May 8, 2016
The first Chief of the U.S. Forest Service, Gifford Pinchot described Pink Beds as a “great bowl with mountains for the rim.” Indeed it is nestled in the basin between Rich Mountain, Black Mountain to the south and east and the Blue Ridge Parkway and Frying Pan Mountain to the north and west.
Pinchot claimed the name Pink Beds derived from “the white and rosy blossoms in impenetrable thickets of the Laurel and Rhododendron.” Others maintain the name is from the “rosy-pink phlox and other wild flowers.”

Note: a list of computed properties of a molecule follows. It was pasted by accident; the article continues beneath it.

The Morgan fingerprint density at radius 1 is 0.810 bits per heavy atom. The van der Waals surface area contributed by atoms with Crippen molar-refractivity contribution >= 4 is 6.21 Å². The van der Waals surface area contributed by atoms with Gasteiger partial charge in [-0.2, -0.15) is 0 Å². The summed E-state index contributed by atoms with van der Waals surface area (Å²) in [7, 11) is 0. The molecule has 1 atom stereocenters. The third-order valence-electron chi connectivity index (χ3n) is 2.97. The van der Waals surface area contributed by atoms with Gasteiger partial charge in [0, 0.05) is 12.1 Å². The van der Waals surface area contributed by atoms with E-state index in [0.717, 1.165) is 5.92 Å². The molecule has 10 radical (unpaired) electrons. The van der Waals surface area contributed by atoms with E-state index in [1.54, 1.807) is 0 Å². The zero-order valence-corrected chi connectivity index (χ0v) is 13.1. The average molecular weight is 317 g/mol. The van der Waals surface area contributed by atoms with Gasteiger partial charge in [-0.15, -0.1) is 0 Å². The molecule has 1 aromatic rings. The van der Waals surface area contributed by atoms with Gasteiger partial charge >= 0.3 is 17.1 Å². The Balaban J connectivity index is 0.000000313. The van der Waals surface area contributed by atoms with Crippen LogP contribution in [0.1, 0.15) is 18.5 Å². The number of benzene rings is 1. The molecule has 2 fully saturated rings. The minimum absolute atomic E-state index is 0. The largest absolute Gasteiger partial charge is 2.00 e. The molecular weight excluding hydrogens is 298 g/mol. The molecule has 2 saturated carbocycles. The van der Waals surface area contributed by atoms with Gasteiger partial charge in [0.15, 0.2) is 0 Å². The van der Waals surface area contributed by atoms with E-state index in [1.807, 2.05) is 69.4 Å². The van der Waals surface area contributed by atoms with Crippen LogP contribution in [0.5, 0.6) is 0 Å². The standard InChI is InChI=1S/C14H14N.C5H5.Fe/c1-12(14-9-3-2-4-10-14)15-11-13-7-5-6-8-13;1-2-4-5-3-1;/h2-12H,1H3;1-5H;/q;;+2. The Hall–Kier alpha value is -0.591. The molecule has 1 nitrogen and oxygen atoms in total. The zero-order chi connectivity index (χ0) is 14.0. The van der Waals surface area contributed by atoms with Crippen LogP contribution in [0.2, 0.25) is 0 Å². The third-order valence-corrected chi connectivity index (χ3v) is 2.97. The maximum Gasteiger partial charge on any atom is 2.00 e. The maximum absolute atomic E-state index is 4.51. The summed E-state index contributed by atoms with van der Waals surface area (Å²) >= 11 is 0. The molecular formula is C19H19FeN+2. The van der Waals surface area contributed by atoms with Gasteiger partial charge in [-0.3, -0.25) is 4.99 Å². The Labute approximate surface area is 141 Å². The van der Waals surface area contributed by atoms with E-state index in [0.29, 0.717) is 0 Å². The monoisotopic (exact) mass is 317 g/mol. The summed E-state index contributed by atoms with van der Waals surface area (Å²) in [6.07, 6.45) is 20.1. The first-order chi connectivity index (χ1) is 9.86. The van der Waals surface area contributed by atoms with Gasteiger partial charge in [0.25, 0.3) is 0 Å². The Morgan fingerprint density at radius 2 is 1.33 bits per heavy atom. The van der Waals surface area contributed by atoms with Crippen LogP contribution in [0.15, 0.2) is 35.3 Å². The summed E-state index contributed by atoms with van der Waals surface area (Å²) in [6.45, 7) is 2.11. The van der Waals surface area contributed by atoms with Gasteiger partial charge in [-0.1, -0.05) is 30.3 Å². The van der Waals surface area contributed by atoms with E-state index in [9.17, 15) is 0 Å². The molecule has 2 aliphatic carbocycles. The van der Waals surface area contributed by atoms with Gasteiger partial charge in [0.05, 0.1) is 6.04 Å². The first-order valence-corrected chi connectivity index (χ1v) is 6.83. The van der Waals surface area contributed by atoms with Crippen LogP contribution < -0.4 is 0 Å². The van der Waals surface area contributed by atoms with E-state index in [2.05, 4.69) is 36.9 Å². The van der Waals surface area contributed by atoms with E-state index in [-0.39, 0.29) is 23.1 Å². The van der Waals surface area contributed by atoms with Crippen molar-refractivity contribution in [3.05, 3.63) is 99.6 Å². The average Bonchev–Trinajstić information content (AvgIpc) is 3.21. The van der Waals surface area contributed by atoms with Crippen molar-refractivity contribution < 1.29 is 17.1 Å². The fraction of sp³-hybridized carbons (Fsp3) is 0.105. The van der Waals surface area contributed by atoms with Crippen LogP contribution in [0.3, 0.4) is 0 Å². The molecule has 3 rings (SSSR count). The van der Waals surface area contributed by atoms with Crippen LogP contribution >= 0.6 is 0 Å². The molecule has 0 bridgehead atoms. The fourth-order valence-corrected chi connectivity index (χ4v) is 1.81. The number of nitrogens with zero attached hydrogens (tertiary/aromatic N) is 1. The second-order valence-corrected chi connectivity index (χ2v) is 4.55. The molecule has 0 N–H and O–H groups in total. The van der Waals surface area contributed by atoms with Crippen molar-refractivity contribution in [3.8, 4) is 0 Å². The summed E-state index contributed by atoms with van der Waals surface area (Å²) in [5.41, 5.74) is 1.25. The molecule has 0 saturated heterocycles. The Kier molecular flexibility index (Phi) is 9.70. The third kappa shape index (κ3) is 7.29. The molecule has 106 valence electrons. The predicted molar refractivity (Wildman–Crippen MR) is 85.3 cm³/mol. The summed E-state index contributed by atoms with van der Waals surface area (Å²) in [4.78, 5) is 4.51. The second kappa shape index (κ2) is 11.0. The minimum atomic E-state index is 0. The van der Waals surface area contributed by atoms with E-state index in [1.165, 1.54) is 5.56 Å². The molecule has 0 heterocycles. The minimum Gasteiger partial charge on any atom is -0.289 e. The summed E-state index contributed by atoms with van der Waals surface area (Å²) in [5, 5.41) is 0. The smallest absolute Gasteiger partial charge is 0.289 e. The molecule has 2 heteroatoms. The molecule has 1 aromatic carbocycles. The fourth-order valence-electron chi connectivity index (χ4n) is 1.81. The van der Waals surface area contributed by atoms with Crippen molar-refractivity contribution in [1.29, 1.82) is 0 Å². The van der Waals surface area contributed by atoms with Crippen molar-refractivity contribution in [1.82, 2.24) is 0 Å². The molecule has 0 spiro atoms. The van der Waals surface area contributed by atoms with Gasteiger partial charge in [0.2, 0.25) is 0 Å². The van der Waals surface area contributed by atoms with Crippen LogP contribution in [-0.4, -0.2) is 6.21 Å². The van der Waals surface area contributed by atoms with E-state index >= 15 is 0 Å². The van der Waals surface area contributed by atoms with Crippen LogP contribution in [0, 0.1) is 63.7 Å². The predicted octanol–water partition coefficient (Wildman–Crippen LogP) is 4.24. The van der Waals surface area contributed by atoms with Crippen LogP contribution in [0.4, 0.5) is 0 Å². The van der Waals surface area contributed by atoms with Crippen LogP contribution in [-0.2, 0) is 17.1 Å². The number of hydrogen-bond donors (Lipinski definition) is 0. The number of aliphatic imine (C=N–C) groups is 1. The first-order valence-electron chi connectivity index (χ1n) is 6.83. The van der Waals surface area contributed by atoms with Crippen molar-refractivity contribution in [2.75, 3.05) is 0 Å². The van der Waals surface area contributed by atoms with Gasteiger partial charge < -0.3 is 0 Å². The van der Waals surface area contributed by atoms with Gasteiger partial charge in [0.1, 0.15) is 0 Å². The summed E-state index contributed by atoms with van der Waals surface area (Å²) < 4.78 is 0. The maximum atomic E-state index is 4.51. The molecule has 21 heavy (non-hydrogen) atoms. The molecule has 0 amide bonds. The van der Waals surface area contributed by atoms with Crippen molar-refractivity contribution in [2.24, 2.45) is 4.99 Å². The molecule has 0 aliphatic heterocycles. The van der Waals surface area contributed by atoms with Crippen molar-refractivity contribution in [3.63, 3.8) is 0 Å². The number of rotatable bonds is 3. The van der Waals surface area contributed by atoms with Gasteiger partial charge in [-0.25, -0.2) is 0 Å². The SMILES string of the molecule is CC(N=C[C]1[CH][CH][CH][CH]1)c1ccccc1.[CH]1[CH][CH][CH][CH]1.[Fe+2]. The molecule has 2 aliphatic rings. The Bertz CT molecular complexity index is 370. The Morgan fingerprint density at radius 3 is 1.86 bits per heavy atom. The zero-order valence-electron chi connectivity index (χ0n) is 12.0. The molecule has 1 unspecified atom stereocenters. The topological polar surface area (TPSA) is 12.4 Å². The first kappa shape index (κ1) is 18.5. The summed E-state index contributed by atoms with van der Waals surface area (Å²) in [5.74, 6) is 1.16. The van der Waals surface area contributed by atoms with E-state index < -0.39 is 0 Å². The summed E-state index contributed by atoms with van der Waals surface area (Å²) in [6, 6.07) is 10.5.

The family celebrated Mother’s Day by hiking what can only be described as an excellent trail: beautiful trees, varied foliage, gorgeous flowers. For me, the highlight was the Pink Bed Connector Trail. Less traveled, it follows a level grade beside the Mills River. Ferns waiting to unfurl, violently bright beige stones in the gentle river, trout darting to and fro, the white church-like bells of mountain dog hobble, the ancient gauging station with its rusted door.
Total mileage is 6.2 miles.
 Marci Spencer, Pisgah National Forest – A History (Charleston: History Press), 177.
 Spencer, Pisgah National Forest – A History, 177.